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Adaptation Working Group Webinar

Tuesday, August 9, 2016 - 2:00pm to 3:00pm

The Adaptive Grazing Management Project: An Effort to Bridge the Rangeland Science/Management Divide through Collaboration

Hailey Wilmer, USDA-ARS Northern Plains Climate Hub Fellow

Dial in: 855-547-8255, passcode: 67416#

In this webinar, Hailey will describe ongoing CSU/ARS collaborative and interdisciplinary research efforts in Colorado and Wyoming that attempt to foster adaptive rangeland management. Rangeland social-ecological systems (SES) in the semiarid, western Great Plains persist under highly variable inter-and intra-annual climatic conditions, and face fluctuating market prices and changing social demands for multiple production and conservation management objectives.  The concerns of rangeland stakeholders include the desire to support diverse native plant communities, economically viable cattle ranches and grassland bird habitat.  Conventional rangeland experiments have traditionally excluded consideration of the decision-making and adaptation processes of grazing and ranch management.  The Adaptive Grazing Management project is a collaborative, interdisciplinary effort between rangeland stakeholders (conservation NGOs, ranchers, and government agencies) and researchers from USDA-ARS, CSU, Texas A&M and UC-Davis with expertise in rangeland ecology, animal science, economics, and community based natural resource management/social science. The project involves two related components that aim to foster partnerships and learning through active engagement of rangeland stakeholders.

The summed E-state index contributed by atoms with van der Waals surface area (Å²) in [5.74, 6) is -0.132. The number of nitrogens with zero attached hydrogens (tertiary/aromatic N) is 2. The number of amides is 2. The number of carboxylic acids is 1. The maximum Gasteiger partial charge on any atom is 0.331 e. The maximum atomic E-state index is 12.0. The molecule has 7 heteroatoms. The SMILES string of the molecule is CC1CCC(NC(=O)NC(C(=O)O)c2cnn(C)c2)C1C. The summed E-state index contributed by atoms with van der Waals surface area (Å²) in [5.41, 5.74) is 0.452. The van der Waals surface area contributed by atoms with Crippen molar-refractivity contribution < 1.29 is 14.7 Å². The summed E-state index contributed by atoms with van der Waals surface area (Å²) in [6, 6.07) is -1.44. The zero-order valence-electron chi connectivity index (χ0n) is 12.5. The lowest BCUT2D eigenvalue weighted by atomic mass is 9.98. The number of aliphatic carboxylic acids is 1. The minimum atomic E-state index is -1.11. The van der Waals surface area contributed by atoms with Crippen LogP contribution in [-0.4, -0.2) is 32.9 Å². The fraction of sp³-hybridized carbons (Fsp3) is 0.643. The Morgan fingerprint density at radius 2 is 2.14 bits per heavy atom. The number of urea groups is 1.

The first component of the project, the Adaptive Grazing Management Experiment, is a ten-year study wherein 11 rangeland stakeholders engage in a structured, science-based decision-making process to manage ~220 cattle on 130 ha of shortgrass steppe at the Central Plains Experimental Range in Nunn, CO. Their decisions attempt to serve beef production, wildlife habitat and vegetation objectives. Social data collected during the first three years of stakeholder meetings, interviews and a focus group suggest that the experimental context of the project helps build trust and shared objectives across stakeholder types, reduces risks to public land stakeholders, and creates a space for social learning, though this learning occurs with ecological, social and political complications. The second component of the project is the Rancher Decision-Making Study, a nested case study of 17 family ranches in Colorado and Wyoming that aims to document rancher decision-making processes and the resultant ecological outcomes. In this study, we pair qualitative methods (including repeated rancher/family interviews) with ecological sampling to link indicators of rangeland condition with patterns in grazing management decisions, including adaptations to climate, market and social change.  Initial results of this study suggest that ranchers practice an ethic of care around multiple rangeland goals and objectives, including environmental and cultural stewardship, and that ecological outcomes are attributable to broader socio-economic and climatic drivers. Collaborative and participatory approaches involving managers and scientists hold promise to integrate local, experiential and scientific knowledge to inform and support adaptive management of rangelands.